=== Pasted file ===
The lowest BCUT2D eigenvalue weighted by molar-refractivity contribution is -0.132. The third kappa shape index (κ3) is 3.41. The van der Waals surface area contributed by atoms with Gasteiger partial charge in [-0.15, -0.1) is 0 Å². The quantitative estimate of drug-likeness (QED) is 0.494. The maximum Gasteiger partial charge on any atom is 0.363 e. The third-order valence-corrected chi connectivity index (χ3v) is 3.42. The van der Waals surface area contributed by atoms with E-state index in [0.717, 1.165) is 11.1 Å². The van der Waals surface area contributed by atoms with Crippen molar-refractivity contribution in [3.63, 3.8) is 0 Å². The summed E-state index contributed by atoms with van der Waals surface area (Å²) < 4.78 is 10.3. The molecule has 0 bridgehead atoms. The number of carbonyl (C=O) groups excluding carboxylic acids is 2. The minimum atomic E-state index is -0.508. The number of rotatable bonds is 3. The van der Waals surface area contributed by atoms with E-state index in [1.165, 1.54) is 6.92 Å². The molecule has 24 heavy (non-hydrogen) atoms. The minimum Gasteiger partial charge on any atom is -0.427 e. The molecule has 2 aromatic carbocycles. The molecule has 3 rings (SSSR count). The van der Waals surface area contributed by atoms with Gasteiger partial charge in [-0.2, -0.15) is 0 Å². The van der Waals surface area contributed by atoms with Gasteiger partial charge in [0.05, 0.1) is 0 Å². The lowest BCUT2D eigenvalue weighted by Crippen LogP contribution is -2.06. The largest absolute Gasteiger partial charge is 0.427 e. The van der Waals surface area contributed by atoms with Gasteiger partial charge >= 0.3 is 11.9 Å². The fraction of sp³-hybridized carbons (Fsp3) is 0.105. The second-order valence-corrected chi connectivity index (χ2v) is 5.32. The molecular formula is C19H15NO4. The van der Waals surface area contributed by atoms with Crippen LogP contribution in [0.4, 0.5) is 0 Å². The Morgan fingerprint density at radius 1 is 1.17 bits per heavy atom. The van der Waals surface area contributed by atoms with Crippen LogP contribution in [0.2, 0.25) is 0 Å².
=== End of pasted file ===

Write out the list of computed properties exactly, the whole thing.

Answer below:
The lowest BCUT2D eigenvalue weighted by molar-refractivity contribution is -0.132. The third kappa shape index (κ3) is 3.41. The van der Waals surface area contributed by atoms with Gasteiger partial charge in [-0.15, -0.1) is 0 Å². The quantitative estimate of drug-likeness (QED) is 0.494. The maximum Gasteiger partial charge on any atom is 0.363 e. The third-order valence-corrected chi connectivity index (χ3v) is 3.42. The van der Waals surface area contributed by atoms with E-state index in [0.717, 1.165) is 11.1 Å². The van der Waals surface area contributed by atoms with Crippen molar-refractivity contribution in [3.63, 3.8) is 0 Å². The summed E-state index contributed by atoms with van der Waals surface area (Å²) < 4.78 is 10.3. The molecule has 0 bridgehead atoms. The number of carbonyl (C=O) groups excluding carboxylic acids is 2. The minimum atomic E-state index is -0.508. The number of rotatable bonds is 3. The van der Waals surface area contributed by atoms with E-state index in [1.165, 1.54) is 6.92 Å². The molecule has 24 heavy (non-hydrogen) atoms. The minimum Gasteiger partial charge on any atom is -0.427 e. The molecule has 2 aromatic carbocycles. The molecule has 3 rings (SSSR count). The van der Waals surface area contributed by atoms with Gasteiger partial charge in [-0.2, -0.15) is 0 Å². The van der Waals surface area contributed by atoms with Gasteiger partial charge in [0.05, 0.1) is 0 Å². The lowest BCUT2D eigenvalue weighted by Crippen LogP contribution is -2.06. The largest absolute Gasteiger partial charge is 0.427 e. The van der Waals surface area contributed by atoms with Gasteiger partial charge >= 0.3 is 11.9 Å². The fraction of sp³-hybridized carbons (Fsp3) is 0.105. The second-order valence-corrected chi connectivity index (χ2v) is 5.32. The molecular formula is C19H15NO4. The van der Waals surface area contributed by atoms with Crippen LogP contribution in [0.4, 0.5) is 0 Å². The Morgan fingerprint density at radius 1 is 1.17 bits per heavy atom. The van der Waals surface area contributed by atoms with Crippen LogP contribution in [0.2, 0.25) is 0 Å².